Do It Yourself



Scene Title Do It Yourself
Synopsis Cat makes a discovery
Date March 13, 2010

The Verb, Penthouse

Arriving by any of four elevators, visitors will find they open into three foot corridors facing wide double doors made from sturdy southern pine which swing outward and have the strongest locks available. The stairs lead to single doors, also outward opening, at the end of three foot corridors. Entry requires both a key and a keycard; other security measures are a video camera and voice communication terminal at all doors. The 4th Street side has floor to ceiling windows interrupted only by the access points. Cream colored curtains are normally kept closed.

This level has enough space for sixteen apartments. There is an office space with reception area, conference room, and executive office; a room for archery practice and other forms of physical exercise; a very well appointed kitchen and dining area; a music zone with an array of instruments, electronics, and amplifiers; an entertainment area with an HD set covering an entire stretch of wall from floor to ceiling; a locked room where security footage for the building is recorded and can be monitored; a laundry room; a staircase for roof access; central air and heating; the main bedroom and a few smaller guest rooms; plush deep wine carpet everywhere except the kitchen, laundry room and bathrooms; and track lighting everywhere overhead. The light levels can be lowered or raised in the entire place, or selectively by segments. The overall decor suggests the occupant is a woman.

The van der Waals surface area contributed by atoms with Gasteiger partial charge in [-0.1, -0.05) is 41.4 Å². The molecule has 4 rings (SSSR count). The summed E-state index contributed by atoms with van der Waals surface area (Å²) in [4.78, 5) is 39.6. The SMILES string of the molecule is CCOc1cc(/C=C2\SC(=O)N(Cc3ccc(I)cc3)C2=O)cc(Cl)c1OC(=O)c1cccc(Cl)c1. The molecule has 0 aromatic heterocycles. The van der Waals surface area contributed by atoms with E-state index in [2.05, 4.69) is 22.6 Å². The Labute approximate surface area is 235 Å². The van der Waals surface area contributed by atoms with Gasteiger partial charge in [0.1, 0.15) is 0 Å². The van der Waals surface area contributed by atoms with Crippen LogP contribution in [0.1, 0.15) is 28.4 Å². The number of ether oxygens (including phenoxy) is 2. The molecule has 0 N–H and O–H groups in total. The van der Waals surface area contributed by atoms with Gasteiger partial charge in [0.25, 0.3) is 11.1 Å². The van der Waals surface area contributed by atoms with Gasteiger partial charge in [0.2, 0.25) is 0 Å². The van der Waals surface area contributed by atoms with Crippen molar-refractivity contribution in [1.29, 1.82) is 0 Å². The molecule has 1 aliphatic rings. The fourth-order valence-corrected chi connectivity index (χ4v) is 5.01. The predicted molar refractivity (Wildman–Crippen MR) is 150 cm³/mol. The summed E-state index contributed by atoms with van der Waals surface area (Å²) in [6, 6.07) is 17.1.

It's morning again. She'd read the information from Else's notebook, scanned and sent around by Colette, the night before. Some time was spent breaking it down into separate segments, but the project set aside in favor of sleep. Waking propels Cat from her bed and into the kitchen area. Coffee must be had, and food. The maker is turned on, ingredients assembled, and the brew commences to percolate. Then, stifling a yawn, she calls down to the lobby and requests her morning papers be sent up.

It's just a few minutes later, after opening the access panel and sending it down, that the chosen elevator returns with them and nothing else inside. She pads out in bare feet, sports bra, and shorts to retrieve them. That access panel is closed and locked again, back inside she goes, yawning again. "Please, coffee, be ready," she breathes out as eyes begin to take in printed data. At the top of the stack today is the New Voice. It makes her grin slightly. "Oh, West, if I ever decide to let you know I'm your new boss, you're gonna shit bricks."